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Should You Become A Constant Viewer Of Constantine?

Another comic-book property hits the small screen, but how hard?

What Is This Thing?

A one-hour supernatural/horror drama revolving around freelance occultist John Constantine. Like everyone on else on TV, he's battling some demons, but the demons he's battling are literal. Those hoping for a show about former American Idol contestant Constantine Maroulis will be disappointed.

When Is It On?

Fridays at 10 PM on NBC.

Why Was It Made Now?

There seems to be plenty of room on TV for supernatural mysteries right now, what with shows like Grimm, Sleepy Hollow, and, uh, Supernatural. In a way, John Constantine is the granddaddy of them all, given that he's been solving supernatural mysteries in DC Comics for a generation now. And he's also the kind of tortured white male antihero that everyone is so into right now. Plus studios love comics adaptations, so this covers all the bases. Furthermore, Marvel is kind of eating DC's lunch right now in the multiplexes, so maybe DC feels it necessary to open a front in primetime against Agents Of S.H.I.E.L.D.. Good on them for not calling it DC's Constantine.

What's Its Pedigree?

Well, how far back do you want to go? The character John Constantine first appeared in Swamp Thing comics in 1985, when it was being written by Watchmen author Alan Moore. Constantine eventually got his own title, Hellblazer, which enjoyed a 25-year, 300-issue run from 1988 to 2013, and he's still on stands now, both in Constantine and as a younger version of himself in Justice League Dark. You may also remember an ill-advised, ill-received 2005 movie of the same title starring Keanu Reeves as the blond, British John Constantine, but let's hope the new show is more like the comic than the film, shall we?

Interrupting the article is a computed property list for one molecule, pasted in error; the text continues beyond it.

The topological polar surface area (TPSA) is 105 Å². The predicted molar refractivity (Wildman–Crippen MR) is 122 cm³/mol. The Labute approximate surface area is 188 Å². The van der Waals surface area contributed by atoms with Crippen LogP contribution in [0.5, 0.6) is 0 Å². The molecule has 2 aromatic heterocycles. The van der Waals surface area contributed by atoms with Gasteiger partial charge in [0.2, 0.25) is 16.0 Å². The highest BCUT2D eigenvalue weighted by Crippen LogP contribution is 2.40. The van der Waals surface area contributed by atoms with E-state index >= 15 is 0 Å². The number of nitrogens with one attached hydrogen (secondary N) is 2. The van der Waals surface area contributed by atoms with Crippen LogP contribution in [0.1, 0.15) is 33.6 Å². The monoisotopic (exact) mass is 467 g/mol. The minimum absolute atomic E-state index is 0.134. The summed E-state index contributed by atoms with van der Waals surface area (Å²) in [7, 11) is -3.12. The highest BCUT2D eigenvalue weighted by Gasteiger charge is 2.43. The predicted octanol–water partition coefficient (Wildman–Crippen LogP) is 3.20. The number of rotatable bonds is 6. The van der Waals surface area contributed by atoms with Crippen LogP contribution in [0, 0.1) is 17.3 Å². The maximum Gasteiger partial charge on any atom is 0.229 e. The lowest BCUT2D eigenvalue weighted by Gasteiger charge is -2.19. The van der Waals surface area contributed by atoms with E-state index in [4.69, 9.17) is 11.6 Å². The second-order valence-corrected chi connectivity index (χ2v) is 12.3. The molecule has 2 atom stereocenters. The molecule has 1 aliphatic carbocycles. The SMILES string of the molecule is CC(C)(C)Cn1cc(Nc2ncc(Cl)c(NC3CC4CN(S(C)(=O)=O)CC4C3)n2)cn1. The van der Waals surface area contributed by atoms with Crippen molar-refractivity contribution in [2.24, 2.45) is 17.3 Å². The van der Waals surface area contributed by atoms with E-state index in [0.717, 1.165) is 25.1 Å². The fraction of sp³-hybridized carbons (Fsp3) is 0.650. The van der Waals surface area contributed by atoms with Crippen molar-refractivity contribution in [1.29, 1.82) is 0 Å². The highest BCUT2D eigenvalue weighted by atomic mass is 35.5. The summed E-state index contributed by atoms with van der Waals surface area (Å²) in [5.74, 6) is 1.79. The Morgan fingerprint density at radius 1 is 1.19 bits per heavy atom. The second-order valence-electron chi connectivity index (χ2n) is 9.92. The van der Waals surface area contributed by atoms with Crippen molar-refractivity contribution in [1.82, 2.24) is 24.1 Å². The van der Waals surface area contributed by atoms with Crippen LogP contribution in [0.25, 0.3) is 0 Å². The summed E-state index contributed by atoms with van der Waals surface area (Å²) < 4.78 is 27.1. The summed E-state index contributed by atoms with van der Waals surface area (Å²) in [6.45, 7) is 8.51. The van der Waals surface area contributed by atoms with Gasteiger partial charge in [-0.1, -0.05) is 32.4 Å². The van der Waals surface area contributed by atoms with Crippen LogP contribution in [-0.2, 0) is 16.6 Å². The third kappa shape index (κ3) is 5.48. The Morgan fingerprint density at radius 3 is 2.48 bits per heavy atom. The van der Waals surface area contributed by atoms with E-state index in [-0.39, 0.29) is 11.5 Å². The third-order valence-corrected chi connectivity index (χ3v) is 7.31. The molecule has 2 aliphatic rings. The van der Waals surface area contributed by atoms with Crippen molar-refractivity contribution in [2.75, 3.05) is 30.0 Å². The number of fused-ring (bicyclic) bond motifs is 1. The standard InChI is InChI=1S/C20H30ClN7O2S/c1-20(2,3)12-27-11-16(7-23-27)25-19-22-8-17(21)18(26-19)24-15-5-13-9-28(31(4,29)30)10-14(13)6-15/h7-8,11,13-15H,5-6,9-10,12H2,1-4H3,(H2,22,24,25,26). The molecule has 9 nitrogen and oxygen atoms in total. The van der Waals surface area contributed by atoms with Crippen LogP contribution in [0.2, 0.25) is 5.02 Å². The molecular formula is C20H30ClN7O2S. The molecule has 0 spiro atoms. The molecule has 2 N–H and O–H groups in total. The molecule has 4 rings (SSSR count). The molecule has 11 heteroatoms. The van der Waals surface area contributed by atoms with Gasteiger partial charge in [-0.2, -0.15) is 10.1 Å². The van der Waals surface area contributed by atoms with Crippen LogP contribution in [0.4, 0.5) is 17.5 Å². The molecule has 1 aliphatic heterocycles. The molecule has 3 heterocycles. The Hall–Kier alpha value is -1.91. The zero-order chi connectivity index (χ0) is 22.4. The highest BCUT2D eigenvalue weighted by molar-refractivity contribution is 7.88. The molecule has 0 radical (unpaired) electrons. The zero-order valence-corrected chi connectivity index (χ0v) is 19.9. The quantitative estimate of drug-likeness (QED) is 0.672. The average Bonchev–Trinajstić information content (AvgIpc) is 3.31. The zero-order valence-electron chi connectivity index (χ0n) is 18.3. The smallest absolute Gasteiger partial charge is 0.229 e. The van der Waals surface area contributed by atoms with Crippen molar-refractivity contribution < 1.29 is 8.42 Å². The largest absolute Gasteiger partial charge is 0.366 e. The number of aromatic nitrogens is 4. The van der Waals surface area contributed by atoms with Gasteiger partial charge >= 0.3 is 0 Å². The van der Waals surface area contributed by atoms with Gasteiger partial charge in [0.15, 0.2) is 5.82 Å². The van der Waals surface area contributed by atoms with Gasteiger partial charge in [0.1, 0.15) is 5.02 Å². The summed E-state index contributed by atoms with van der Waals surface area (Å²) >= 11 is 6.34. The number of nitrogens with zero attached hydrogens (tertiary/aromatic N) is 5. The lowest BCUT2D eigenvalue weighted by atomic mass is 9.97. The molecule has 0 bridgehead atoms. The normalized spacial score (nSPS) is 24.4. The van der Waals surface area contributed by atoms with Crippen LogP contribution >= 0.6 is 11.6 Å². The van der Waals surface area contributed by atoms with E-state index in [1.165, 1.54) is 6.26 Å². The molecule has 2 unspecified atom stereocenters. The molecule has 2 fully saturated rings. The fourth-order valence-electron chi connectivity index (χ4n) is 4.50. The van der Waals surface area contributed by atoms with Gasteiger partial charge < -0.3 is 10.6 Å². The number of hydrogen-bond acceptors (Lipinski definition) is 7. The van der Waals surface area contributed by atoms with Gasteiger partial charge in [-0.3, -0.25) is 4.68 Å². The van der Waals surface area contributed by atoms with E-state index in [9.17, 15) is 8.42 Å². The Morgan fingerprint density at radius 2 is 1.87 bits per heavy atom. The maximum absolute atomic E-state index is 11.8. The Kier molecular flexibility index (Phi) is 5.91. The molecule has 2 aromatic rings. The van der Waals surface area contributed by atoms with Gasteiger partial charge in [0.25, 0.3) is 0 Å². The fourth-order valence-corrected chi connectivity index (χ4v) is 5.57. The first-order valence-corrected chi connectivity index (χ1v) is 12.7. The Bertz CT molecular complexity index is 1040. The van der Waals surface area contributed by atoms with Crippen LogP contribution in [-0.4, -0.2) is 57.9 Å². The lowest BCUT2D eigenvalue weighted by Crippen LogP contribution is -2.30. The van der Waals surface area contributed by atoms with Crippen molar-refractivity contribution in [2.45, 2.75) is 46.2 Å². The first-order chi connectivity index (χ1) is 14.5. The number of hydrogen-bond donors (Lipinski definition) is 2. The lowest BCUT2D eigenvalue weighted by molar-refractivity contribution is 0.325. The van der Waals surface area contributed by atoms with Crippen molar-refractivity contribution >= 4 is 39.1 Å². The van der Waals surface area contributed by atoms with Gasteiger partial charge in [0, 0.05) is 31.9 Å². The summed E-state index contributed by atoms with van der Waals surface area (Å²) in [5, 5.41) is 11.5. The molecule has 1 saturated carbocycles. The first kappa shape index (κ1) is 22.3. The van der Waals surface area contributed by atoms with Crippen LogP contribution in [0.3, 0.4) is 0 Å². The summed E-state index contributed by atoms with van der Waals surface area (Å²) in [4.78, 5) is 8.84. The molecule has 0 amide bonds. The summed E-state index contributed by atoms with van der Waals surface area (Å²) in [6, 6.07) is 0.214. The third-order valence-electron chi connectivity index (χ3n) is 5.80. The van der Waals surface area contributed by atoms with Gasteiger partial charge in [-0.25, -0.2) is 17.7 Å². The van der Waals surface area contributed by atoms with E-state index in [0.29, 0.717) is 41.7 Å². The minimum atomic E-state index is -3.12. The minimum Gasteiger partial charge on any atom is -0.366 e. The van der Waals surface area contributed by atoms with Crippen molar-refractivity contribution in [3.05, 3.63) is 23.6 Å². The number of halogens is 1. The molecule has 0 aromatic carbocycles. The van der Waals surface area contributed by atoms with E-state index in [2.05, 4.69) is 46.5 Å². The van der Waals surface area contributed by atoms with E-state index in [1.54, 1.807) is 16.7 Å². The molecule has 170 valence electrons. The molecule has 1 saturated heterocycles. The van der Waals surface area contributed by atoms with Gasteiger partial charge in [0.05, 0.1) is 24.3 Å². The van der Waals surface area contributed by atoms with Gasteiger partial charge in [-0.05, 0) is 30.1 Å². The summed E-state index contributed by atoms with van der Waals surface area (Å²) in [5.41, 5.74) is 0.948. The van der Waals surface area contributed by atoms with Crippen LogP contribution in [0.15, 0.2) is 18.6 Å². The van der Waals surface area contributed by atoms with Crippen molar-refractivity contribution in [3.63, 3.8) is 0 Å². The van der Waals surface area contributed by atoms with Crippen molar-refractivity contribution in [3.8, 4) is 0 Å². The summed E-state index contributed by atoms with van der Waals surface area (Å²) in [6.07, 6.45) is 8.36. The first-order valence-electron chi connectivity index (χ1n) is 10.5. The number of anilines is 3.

One of the executive producers is David S. Goyer, the screenwriter of the Dark Knight trilogy and Man Of Steel, so he knows from transferring stories from the panel to the screen. The other is Daniel Cerone, who brings his backgrounds in demon-fighting, conscience-wrestling, and smart-ass blond detectives from his experience in producing Charmed, Dexter, and The Mentalist, respectively.
The voice of lead actor Matt Ryan will be familiar to anyone who has played Assassin's Creed IV: Black Flag, while his face will be familiar to fans of Criminal Minds: Suspect Behavior, with the latter probably being a rather smaller group. He is also Welsh, and not Keanu Reeves.

By the way, don't expect any superhero cameos in this DC joint. The show's tone and budget aside, Hellblazer generally took place in a separate universe from the likes of Superman and Batman, and the new series wisely signals this by sending Constantine to Atlanta instead of Peachtree City or something.


Dude's a mess, okay? We learn almost right away that Constantine is carting around an awful lot of guilt. It seems that an exorcism he was performing on a little girl named Astra went pear-shaped, and she ended up dragged to Hell for an eternal time-out as a result of Constantine's hubris. He figures this makes him a damned man walking, but an encounter with an angel named Manny (Harold Perrineau, sporting creepy gold contact lenses and an attendant aversion to blinking) gives him hope that he just might have a chance to make up for it. And it looks like that chance will take the form of doing what he already does best, which is facing down fiends and protecting the innocent. A demonic tale of ongoing karmic renovation? Think Angel meets My Name Is Earl. This could be dark, creepy fun.